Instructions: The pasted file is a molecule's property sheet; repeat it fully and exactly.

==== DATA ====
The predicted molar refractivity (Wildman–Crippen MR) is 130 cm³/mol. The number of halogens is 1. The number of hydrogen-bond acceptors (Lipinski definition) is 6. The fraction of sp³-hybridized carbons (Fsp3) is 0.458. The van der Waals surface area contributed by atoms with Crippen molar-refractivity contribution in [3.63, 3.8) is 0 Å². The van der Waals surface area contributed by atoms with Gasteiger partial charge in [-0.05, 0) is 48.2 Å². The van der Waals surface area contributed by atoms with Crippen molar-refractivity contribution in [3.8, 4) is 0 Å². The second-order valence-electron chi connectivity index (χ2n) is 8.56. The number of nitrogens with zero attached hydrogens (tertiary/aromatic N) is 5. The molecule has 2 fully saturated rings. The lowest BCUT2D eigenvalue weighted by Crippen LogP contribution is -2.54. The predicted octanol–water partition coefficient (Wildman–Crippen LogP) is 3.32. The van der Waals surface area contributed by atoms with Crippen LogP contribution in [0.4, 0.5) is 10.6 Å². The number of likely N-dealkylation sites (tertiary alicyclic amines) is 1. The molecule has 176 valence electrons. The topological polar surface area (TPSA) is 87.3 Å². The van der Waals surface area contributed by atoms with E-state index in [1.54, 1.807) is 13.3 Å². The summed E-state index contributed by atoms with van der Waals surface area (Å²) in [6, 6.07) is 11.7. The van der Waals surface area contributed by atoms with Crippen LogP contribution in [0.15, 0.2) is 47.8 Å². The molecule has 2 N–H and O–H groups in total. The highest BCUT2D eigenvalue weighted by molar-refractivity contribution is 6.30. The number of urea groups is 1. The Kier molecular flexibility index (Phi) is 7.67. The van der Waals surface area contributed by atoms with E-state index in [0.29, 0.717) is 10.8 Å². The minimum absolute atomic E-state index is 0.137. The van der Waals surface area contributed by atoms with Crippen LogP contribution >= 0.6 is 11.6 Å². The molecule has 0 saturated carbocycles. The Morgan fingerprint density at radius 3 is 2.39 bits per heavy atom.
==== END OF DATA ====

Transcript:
The predicted molar refractivity (Wildman–Crippen MR) is 130 cm³/mol. The number of halogens is 1. The number of hydrogen-bond acceptors (Lipinski definition) is 6. The fraction of sp³-hybridized carbons (Fsp3) is 0.458. The van der Waals surface area contributed by atoms with Crippen molar-refractivity contribution in [3.63, 3.8) is 0 Å². The van der Waals surface area contributed by atoms with Gasteiger partial charge in [-0.05, 0) is 48.2 Å². The van der Waals surface area contributed by atoms with Crippen molar-refractivity contribution in [3.8, 4) is 0 Å². The second-order valence-electron chi connectivity index (χ2n) is 8.56. The number of nitrogens with zero attached hydrogens (tertiary/aromatic N) is 5. The molecule has 2 fully saturated rings. The lowest BCUT2D eigenvalue weighted by Crippen LogP contribution is -2.54. The predicted octanol–water partition coefficient (Wildman–Crippen LogP) is 3.32. The van der Waals surface area contributed by atoms with Crippen LogP contribution in [0.4, 0.5) is 10.6 Å². The number of likely N-dealkylation sites (tertiary alicyclic amines) is 1. The molecule has 176 valence electrons. The topological polar surface area (TPSA) is 87.3 Å². The van der Waals surface area contributed by atoms with E-state index in [1.54, 1.807) is 13.3 Å². The summed E-state index contributed by atoms with van der Waals surface area (Å²) in [6, 6.07) is 11.7. The van der Waals surface area contributed by atoms with Crippen LogP contribution in [0.15, 0.2) is 47.8 Å². The molecule has 2 N–H and O–H groups in total. The highest BCUT2D eigenvalue weighted by molar-refractivity contribution is 6.30. The number of urea groups is 1. The Kier molecular flexibility index (Phi) is 7.67. The van der Waals surface area contributed by atoms with E-state index in [0.29, 0.717) is 10.8 Å². The minimum absolute atomic E-state index is 0.137. The van der Waals surface area contributed by atoms with Crippen LogP contribution >= 0.6 is 11.6 Å². The molecule has 0 saturated carbocycles. The Morgan fingerprint density at radius 3 is 2.39 bits per heavy atom.